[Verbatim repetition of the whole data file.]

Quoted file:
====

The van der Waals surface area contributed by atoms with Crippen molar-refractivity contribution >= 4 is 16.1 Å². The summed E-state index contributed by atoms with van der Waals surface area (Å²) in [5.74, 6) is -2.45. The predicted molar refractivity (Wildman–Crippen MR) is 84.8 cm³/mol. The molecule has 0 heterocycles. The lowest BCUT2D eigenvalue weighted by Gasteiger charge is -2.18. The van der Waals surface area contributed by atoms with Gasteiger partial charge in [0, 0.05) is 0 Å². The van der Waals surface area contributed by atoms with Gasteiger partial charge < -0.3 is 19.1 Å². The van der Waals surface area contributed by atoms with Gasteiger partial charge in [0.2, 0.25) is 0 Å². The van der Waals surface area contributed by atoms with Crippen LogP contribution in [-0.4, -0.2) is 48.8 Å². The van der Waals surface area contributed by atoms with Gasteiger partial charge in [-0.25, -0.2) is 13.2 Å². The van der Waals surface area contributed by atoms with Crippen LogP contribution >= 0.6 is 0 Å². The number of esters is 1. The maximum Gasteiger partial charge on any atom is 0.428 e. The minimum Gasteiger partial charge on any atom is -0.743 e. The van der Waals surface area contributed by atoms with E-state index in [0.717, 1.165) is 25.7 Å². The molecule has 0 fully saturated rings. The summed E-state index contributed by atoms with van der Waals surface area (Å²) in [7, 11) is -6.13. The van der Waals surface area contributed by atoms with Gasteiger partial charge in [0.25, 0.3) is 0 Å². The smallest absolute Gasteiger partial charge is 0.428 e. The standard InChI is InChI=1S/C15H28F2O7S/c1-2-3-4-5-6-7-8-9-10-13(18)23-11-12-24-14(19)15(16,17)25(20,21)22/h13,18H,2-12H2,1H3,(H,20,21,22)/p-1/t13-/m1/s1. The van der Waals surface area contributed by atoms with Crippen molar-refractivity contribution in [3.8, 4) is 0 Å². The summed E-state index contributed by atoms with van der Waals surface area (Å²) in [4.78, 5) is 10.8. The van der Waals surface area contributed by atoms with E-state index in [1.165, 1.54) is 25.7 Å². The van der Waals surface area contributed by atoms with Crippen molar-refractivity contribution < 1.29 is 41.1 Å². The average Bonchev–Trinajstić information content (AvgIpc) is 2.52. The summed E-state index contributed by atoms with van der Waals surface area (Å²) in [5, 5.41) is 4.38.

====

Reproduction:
The van der Waals surface area contributed by atoms with Crippen molar-refractivity contribution >= 4 is 16.1 Å². The summed E-state index contributed by atoms with van der Waals surface area (Å²) in [5.74, 6) is -2.45. The predicted molar refractivity (Wildman–Crippen MR) is 84.8 cm³/mol. The molecule has 0 heterocycles. The lowest BCUT2D eigenvalue weighted by Gasteiger charge is -2.18. The van der Waals surface area contributed by atoms with Gasteiger partial charge in [0, 0.05) is 0 Å². The van der Waals surface area contributed by atoms with Gasteiger partial charge < -0.3 is 19.1 Å². The van der Waals surface area contributed by atoms with Gasteiger partial charge in [0.2, 0.25) is 0 Å². The van der Waals surface area contributed by atoms with Crippen LogP contribution in [-0.4, -0.2) is 48.8 Å². The van der Waals surface area contributed by atoms with Gasteiger partial charge in [-0.25, -0.2) is 13.2 Å². The van der Waals surface area contributed by atoms with Crippen LogP contribution >= 0.6 is 0 Å². The number of esters is 1. The maximum Gasteiger partial charge on any atom is 0.428 e. The minimum Gasteiger partial charge on any atom is -0.743 e. The van der Waals surface area contributed by atoms with E-state index in [0.717, 1.165) is 25.7 Å². The molecule has 0 fully saturated rings. The summed E-state index contributed by atoms with van der Waals surface area (Å²) in [7, 11) is -6.13. The van der Waals surface area contributed by atoms with Gasteiger partial charge in [0.25, 0.3) is 0 Å². The smallest absolute Gasteiger partial charge is 0.428 e. The standard InChI is InChI=1S/C15H28F2O7S/c1-2-3-4-5-6-7-8-9-10-13(18)23-11-12-24-14(19)15(16,17)25(20,21)22/h13,18H,2-12H2,1H3,(H,20,21,22)/p-1/t13-/m1/s1. The van der Waals surface area contributed by atoms with Crippen molar-refractivity contribution in [3.8, 4) is 0 Å². The summed E-state index contributed by atoms with van der Waals surface area (Å²) in [4.78, 5) is 10.8. The van der Waals surface area contributed by atoms with E-state index in [1.165, 1.54) is 25.7 Å². The van der Waals surface area contributed by atoms with Crippen molar-refractivity contribution < 1.29 is 41.1 Å². The average Bonchev–Trinajstić information content (AvgIpc) is 2.52. The summed E-state index contributed by atoms with van der Waals surface area (Å²) in [5, 5.41) is 4.38.